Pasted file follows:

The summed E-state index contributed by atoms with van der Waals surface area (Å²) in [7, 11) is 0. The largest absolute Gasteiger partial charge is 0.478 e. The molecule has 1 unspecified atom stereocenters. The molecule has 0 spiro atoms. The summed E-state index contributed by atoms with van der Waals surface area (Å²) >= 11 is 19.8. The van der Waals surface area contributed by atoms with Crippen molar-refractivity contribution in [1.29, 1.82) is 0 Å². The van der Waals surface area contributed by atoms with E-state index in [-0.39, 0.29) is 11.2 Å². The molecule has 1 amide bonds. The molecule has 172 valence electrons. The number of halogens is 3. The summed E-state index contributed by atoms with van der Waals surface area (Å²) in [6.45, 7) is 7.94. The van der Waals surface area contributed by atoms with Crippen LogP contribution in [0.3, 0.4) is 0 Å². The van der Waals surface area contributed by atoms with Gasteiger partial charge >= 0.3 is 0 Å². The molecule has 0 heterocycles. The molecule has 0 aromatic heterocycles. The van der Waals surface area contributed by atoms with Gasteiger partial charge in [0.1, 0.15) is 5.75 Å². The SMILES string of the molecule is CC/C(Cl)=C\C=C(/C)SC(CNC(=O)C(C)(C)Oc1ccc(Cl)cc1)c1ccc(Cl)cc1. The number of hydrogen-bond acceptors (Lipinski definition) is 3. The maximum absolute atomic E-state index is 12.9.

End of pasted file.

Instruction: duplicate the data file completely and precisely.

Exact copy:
The summed E-state index contributed by atoms with van der Waals surface area (Å²) in [7, 11) is 0. The largest absolute Gasteiger partial charge is 0.478 e. The molecule has 1 unspecified atom stereocenters. The molecule has 0 spiro atoms. The summed E-state index contributed by atoms with van der Waals surface area (Å²) >= 11 is 19.8. The van der Waals surface area contributed by atoms with Crippen molar-refractivity contribution in [1.29, 1.82) is 0 Å². The van der Waals surface area contributed by atoms with E-state index in [-0.39, 0.29) is 11.2 Å². The molecule has 1 amide bonds. The molecule has 172 valence electrons. The number of halogens is 3. The summed E-state index contributed by atoms with van der Waals surface area (Å²) in [6.45, 7) is 7.94. The van der Waals surface area contributed by atoms with Crippen LogP contribution in [0.3, 0.4) is 0 Å². The van der Waals surface area contributed by atoms with Gasteiger partial charge >= 0.3 is 0 Å². The molecule has 0 heterocycles. The molecule has 0 aromatic heterocycles. The van der Waals surface area contributed by atoms with Gasteiger partial charge in [0.1, 0.15) is 5.75 Å². The SMILES string of the molecule is CC/C(Cl)=C\C=C(/C)SC(CNC(=O)C(C)(C)Oc1ccc(Cl)cc1)c1ccc(Cl)cc1. The number of hydrogen-bond acceptors (Lipinski definition) is 3. The maximum absolute atomic E-state index is 12.9.